Monday, June 25, 2012

From backend to frontend - the mental transition

Recently I blogged about my thoughts on the idea that frontends are in fact separate applications.

Today, I'd like to describe the transition of my mental model in thinking about views and frontends.

I thought that it was only me who went that path, but this excellent Backbone introduction slide deck helped me realize that it's a common process for backend developers.

This process consists of the following steps:

1. No-JavaScript phase

No JavaScript at all, or using it through some kind of backend plugins (like the ones Rails gives - link_to_remote etc.)

2. JQuery explosion

This happens when you use straight JQuery, there is lots of JQuery plugins updating different views, replacing html and using some simple Ajax.

3. Page and Widget objects


It's basically the same as phase 2, but this time you wrap all the JS code into nice objects/classes, so that you start unit-testing them. You also start packaging them as "pages, "widgets" or "components". You're still rendering the html on the server side and the data is either in the html or in some pre-rendered JavaScript files. You're switching to CoffeeScript. This phase can be "fine" for many applications.

4. Single Page Application

Single page application is the phase in which you move all of the html generation from the server to the client. There are no full page reloads. Of course, there might be phases between 3 and 4, where some of your html is rendered here, some is rendered there. Luckily, you prefer consistent solutions, so you end up quickly in phase 4.
It's this phase where you think about the frontend as a separate application. All the data you get, come from API requests. You know the difference between MVC here and Model2 on the backend. You explore the different techniques for designing the domain - gui communication.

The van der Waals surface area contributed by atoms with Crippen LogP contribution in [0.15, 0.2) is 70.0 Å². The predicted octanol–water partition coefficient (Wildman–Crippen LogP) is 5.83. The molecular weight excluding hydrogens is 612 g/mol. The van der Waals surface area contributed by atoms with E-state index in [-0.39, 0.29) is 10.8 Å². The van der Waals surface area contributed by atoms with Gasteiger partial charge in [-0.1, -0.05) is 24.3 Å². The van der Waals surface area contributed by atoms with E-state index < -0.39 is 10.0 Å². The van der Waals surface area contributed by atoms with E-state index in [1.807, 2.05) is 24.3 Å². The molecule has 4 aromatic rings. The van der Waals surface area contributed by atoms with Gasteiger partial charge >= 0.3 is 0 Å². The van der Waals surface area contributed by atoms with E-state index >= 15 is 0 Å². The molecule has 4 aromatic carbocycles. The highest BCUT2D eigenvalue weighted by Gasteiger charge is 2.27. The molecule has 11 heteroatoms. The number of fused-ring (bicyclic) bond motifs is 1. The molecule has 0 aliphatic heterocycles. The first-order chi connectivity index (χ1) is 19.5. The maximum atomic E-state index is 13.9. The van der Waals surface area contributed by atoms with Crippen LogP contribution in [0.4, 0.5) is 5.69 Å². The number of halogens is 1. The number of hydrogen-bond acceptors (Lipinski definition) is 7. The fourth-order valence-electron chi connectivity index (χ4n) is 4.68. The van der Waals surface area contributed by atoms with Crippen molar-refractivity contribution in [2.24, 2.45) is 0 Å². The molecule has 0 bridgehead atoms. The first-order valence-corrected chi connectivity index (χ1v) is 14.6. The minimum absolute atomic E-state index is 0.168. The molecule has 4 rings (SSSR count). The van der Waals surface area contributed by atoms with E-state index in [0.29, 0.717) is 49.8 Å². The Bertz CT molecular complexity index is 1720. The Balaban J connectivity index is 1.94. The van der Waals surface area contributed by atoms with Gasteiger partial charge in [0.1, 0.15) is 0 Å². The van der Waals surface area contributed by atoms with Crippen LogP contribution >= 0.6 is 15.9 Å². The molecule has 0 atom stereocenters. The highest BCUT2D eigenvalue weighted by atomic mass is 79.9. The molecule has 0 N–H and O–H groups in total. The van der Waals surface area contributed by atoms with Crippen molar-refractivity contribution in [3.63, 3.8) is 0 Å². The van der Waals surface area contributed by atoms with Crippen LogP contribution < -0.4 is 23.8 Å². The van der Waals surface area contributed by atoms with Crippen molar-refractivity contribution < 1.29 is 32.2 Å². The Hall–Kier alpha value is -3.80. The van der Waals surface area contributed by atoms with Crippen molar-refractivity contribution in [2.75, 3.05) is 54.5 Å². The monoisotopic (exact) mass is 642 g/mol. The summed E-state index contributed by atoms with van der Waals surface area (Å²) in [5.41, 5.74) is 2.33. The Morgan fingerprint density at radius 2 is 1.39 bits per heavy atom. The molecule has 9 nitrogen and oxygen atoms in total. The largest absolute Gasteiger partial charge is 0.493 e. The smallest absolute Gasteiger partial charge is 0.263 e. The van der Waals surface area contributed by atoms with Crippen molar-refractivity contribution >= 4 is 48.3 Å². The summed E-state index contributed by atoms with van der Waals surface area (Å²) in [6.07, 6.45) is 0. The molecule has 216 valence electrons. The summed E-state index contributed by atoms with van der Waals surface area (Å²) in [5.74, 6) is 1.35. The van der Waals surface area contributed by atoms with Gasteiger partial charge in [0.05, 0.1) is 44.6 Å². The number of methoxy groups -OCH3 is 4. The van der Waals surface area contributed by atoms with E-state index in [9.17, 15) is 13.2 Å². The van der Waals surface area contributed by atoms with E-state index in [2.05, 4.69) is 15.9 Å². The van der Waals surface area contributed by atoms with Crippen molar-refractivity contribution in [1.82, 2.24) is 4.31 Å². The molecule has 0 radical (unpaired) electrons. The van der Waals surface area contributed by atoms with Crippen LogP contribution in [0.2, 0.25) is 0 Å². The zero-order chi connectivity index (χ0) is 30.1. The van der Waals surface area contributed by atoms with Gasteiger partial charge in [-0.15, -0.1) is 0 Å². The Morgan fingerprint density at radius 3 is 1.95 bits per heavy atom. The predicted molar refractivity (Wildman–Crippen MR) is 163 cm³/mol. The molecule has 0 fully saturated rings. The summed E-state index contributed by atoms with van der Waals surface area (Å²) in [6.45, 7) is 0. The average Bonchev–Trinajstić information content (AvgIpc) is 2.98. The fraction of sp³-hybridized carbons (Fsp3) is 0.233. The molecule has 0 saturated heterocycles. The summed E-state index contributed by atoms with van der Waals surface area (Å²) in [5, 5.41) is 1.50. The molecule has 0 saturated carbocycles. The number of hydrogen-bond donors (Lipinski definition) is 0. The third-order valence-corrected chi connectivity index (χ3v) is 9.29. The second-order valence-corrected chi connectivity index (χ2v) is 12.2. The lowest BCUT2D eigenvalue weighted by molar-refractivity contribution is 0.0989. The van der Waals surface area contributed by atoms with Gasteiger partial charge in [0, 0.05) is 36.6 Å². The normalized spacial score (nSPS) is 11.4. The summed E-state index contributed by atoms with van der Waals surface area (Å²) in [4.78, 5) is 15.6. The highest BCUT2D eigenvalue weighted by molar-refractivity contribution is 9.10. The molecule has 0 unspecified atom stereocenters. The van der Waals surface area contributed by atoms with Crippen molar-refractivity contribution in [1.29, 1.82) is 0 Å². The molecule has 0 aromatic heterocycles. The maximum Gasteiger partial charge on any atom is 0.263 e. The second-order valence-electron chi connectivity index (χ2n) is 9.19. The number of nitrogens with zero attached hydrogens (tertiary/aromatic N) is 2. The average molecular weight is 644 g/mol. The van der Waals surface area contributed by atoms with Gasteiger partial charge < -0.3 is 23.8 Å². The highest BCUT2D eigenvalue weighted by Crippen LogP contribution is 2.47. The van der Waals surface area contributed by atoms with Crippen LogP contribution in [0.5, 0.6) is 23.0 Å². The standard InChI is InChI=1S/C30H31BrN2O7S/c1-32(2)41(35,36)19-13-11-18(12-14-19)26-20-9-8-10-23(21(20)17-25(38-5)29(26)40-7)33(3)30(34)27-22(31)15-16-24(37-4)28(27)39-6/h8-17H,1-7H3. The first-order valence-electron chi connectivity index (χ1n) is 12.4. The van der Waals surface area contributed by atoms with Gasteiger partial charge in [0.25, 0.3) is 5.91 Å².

Any other phase?


In the Sarah's slides you will also find a next phase here - Frameworks. I'm not putting it here, as I think we choose frameworks too early. It's a topic for another blog post.

I'm in the 4th phase for quite a while now and I don't feel any need of a framework.

There's also an interesting area to explore, where you have several mini-application in your web app.

In my next blog posts I'm going to help you learn how to solve typical frontend problems without using a full framework.

Just to be clear, I'm fine with Backbone or AngularJS or others. It's just that I think, that those frameworks can be limiting to our projects very early on.

Which phase are you in?



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6 comments:

Łukasz Wojciechowski said...

Hello Andrzej

I like your recent posts about this topic.

I found myself being between 3 and 4 right now.
I'm before Bacbkone/AngularJS though the plan is to play with those asap.

For now all I needed is Mootools and I really love it. Did I understood you correctly - you are not using any JS framework ?

--
best regards
Łukasz

Andrzej Krzywda said...

Hey Łukasz,

"I like your recent posts about this topic."

Thank you! I'm still not sure if that's an interesting topic to my readers and this kind of feedback matters a lot to me.

"you are not using any JS framework ?"

That's right.

We do use some libraries for certain parts of our apps, but we don't use any framework that would shape the whole app.

It probably deserves another blog post, but in short, there's really no such need. You know MVC, you know how to implement Models, the Views and the Controllers. You know how to retrieve data from the server. There's not really much more to it.

Mike Kelly said...

The final phase is the one twitter has now reached where they realised SPA was bad use of the web and revert back to an approach that doesn't involve gratuitous use of JavaScript.

Andrzej Krzywda said...

Mike:

My understanding of what they did in Twitter is that they simply pre-render the html on the first request (a nice optimization trick) and then it works as a typical Single Page App (no full reloads).

Anonymous said...

Hello.
im somewhere between 3 and 4. html is rendered both on server side (on first load) and client side on data changes, using the same html template language and backbone.js.

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